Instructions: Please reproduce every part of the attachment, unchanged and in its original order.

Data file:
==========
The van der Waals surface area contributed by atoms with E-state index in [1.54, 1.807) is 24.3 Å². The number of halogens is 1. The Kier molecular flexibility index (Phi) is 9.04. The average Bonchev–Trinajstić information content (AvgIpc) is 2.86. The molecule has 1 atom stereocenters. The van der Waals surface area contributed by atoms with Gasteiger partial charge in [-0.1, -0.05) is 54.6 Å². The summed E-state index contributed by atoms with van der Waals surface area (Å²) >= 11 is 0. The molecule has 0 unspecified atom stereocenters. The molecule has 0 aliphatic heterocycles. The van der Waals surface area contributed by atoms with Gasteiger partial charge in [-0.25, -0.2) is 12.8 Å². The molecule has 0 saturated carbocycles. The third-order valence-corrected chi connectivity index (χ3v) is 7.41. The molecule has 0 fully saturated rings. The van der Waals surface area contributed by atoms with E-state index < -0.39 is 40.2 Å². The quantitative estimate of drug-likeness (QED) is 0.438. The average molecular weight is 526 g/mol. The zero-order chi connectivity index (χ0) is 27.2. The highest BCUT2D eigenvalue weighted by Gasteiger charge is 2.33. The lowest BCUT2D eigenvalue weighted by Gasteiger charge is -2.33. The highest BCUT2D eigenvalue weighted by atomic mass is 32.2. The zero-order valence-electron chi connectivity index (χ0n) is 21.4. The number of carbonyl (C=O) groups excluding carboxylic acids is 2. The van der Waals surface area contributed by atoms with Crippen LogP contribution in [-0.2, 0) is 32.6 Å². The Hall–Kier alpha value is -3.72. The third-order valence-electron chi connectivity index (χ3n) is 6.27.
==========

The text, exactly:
The van der Waals surface area contributed by atoms with E-state index in [1.54, 1.807) is 24.3 Å². The number of halogens is 1. The Kier molecular flexibility index (Phi) is 9.04. The average Bonchev–Trinajstić information content (AvgIpc) is 2.86. The molecule has 1 atom stereocenters. The van der Waals surface area contributed by atoms with Gasteiger partial charge in [-0.1, -0.05) is 54.6 Å². The summed E-state index contributed by atoms with van der Waals surface area (Å²) >= 11 is 0. The molecule has 0 unspecified atom stereocenters. The molecule has 0 aliphatic heterocycles. The van der Waals surface area contributed by atoms with Gasteiger partial charge in [-0.25, -0.2) is 12.8 Å². The molecule has 0 saturated carbocycles. The third-order valence-corrected chi connectivity index (χ3v) is 7.41. The molecule has 0 fully saturated rings. The van der Waals surface area contributed by atoms with E-state index < -0.39 is 40.2 Å². The quantitative estimate of drug-likeness (QED) is 0.438. The average molecular weight is 526 g/mol. The zero-order chi connectivity index (χ0) is 27.2. The highest BCUT2D eigenvalue weighted by Gasteiger charge is 2.33. The lowest BCUT2D eigenvalue weighted by Gasteiger charge is -2.33. The highest BCUT2D eigenvalue weighted by atomic mass is 32.2. The zero-order valence-electron chi connectivity index (χ0n) is 21.4. The number of carbonyl (C=O) groups excluding carboxylic acids is 2. The van der Waals surface area contributed by atoms with Crippen LogP contribution in [-0.2, 0) is 32.6 Å². The Hall–Kier alpha value is -3.72. The third-order valence-electron chi connectivity index (χ3n) is 6.27.